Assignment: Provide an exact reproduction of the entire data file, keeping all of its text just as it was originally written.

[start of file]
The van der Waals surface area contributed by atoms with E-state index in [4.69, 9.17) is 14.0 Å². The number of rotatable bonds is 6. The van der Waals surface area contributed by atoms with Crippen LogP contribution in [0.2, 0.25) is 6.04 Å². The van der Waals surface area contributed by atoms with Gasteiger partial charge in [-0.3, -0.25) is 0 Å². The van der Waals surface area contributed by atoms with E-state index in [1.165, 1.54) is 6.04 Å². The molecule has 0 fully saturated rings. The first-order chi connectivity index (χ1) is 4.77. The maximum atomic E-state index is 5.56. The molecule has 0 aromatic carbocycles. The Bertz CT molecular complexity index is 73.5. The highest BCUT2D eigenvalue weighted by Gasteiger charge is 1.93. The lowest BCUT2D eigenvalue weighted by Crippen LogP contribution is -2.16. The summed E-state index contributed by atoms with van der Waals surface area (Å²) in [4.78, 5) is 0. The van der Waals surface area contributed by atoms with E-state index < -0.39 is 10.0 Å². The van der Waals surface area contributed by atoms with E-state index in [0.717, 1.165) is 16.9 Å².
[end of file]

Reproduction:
The van der Waals surface area contributed by atoms with E-state index in [4.69, 9.17) is 14.0 Å². The number of rotatable bonds is 6. The van der Waals surface area contributed by atoms with Crippen LogP contribution in [0.2, 0.25) is 6.04 Å². The van der Waals surface area contributed by atoms with Gasteiger partial charge in [-0.3, -0.25) is 0 Å². The van der Waals surface area contributed by atoms with E-state index in [1.165, 1.54) is 6.04 Å². The molecule has 0 fully saturated rings. The first-order chi connectivity index (χ1) is 4.77. The maximum atomic E-state index is 5.56. The molecule has 0 aromatic carbocycles. The Bertz CT molecular complexity index is 73.5. The highest BCUT2D eigenvalue weighted by Gasteiger charge is 1.93. The lowest BCUT2D eigenvalue weighted by Crippen LogP contribution is -2.16. The summed E-state index contributed by atoms with van der Waals surface area (Å²) in [4.78, 5) is 0. The van der Waals surface area contributed by atoms with E-state index < -0.39 is 10.0 Å². The van der Waals surface area contributed by atoms with E-state index in [0.717, 1.165) is 16.9 Å².